Giant supermarket chain Tesco has reported increased sales and profits for its full financial year ended February 2011.
Although the group does not reveal a specific breakdown of figures for Ireland, it said that some countries that were slow to recover from the global recession, including Hungary, Ireland, and the western United States were now showing signs of improvement.
“In Ireland, like-for-like growth in the year was significantly stronger, and although it was broadly stable during the second half, the two-year trend has continued to improve,” the group said in its trading statement.
Excluding petrol, like for like sales grew 3.9pc at Tesco’s Irish division. The majority of this growth took place in the first two quarters of the year.
Overall sales totaled almost €2.99bn for the year to February 26, up 5.1pc from the previous year.
Despite a trading slump in the fourth quarter, the group saw sales increase by 8.1pc to £67.6bn in the year and a 12.3pc rise in profits.
It posted a £3.8bn profit before tax for the 12-month-period.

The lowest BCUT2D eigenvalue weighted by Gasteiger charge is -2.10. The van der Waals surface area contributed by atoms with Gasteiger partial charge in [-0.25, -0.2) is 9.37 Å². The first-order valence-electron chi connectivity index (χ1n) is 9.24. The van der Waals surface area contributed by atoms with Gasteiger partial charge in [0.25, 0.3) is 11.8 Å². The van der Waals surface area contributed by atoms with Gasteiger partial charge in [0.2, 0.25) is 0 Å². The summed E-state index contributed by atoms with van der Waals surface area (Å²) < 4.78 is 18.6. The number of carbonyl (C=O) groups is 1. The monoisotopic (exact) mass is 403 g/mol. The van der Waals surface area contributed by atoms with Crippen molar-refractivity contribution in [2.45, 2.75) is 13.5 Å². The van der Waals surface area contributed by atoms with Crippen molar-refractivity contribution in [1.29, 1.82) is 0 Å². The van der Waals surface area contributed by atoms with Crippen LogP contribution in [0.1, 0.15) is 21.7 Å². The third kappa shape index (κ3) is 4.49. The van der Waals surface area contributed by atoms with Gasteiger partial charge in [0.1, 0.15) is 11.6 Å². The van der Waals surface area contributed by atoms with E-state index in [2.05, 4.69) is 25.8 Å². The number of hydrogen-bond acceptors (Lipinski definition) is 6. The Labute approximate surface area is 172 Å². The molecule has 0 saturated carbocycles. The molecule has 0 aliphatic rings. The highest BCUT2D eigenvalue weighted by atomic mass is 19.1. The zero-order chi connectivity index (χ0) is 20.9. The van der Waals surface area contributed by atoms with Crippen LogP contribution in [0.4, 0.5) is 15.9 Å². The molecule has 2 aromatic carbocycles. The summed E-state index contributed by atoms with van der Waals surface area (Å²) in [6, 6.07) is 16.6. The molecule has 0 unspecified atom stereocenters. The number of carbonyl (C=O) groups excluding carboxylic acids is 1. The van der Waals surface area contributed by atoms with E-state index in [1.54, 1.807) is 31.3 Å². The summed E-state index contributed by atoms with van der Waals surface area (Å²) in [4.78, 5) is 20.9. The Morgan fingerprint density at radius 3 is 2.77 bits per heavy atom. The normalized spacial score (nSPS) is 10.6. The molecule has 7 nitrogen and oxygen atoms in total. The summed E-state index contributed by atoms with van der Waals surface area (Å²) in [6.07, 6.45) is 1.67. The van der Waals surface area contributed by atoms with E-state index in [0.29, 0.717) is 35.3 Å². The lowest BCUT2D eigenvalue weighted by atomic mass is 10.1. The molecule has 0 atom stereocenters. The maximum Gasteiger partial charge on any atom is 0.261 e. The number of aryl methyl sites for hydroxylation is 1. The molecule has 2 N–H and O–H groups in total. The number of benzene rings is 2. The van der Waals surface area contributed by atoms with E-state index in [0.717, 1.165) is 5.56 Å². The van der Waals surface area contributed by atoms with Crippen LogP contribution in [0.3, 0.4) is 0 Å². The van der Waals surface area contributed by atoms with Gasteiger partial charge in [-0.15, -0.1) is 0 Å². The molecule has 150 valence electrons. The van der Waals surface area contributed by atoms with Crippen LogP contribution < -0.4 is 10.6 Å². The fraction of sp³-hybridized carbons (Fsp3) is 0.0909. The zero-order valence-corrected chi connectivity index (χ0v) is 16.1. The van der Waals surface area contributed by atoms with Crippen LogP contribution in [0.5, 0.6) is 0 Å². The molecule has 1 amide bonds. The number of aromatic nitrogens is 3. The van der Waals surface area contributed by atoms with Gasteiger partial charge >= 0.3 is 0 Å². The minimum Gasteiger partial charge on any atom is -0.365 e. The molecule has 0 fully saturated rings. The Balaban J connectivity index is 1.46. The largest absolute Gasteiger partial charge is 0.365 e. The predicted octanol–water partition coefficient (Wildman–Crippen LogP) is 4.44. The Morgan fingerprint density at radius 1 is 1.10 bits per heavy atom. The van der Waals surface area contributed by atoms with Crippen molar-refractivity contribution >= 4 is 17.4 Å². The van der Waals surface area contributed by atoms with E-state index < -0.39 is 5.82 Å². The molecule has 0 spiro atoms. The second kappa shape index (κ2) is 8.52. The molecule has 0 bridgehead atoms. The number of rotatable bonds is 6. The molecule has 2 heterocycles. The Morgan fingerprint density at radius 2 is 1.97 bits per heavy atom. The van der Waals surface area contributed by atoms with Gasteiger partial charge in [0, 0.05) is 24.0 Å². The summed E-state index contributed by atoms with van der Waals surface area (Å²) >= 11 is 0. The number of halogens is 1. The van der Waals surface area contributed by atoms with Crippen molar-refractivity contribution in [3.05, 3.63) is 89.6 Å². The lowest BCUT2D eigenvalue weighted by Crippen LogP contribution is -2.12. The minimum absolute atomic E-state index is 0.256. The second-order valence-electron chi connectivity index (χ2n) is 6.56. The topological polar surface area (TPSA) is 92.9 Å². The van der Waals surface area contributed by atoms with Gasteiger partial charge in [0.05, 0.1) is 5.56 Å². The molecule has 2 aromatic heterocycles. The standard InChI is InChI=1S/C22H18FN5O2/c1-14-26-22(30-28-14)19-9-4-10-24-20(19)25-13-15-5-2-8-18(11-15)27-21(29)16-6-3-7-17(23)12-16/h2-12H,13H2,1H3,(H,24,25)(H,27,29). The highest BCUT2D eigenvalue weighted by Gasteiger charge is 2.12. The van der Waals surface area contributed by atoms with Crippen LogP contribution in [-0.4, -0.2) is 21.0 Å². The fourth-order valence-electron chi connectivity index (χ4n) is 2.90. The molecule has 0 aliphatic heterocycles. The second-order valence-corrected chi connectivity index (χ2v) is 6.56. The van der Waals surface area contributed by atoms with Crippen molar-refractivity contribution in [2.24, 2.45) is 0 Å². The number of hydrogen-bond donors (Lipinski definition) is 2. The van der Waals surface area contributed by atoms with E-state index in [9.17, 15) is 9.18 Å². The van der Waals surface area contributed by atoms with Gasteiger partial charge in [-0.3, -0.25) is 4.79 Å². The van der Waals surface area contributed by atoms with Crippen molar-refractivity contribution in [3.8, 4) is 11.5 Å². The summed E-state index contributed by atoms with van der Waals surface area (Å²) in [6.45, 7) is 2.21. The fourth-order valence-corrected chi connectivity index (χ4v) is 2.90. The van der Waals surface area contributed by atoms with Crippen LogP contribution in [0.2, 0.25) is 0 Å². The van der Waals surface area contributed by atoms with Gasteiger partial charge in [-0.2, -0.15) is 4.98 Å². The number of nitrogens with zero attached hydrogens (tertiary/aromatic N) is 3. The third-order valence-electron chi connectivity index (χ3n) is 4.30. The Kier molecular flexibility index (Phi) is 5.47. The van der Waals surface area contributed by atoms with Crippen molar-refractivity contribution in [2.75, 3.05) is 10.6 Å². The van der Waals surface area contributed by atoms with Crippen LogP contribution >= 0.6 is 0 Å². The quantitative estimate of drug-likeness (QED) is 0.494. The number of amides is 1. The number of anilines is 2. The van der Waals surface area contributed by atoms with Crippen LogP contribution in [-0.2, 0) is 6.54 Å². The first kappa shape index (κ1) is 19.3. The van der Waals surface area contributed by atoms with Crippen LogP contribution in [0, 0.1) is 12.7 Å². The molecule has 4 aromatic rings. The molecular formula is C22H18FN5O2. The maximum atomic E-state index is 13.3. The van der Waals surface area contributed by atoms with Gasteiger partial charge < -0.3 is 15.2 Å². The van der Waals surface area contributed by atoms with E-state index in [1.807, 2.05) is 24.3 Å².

The group’s new chief executive Philip Clarke said the company faced significant challenges in 2010 but believes it is well-positioned to deliver long-term growth and rising returns.
Clarke, who took over from Terry Leahy last month, said he has six priority objectives for Tesco to improve its UK and international businesses.
He said, “We can do better, and we are taking action in key areas — for example, to drive a faster rate of product innovation and to improve the sharpness of our communication to customers.”
The retailer reduced its net debt by £1.1bn to £6.8bn.
The results revealed today meet market expectations and were driven mainly by progress in Asia which contributed the majority of its profit growth.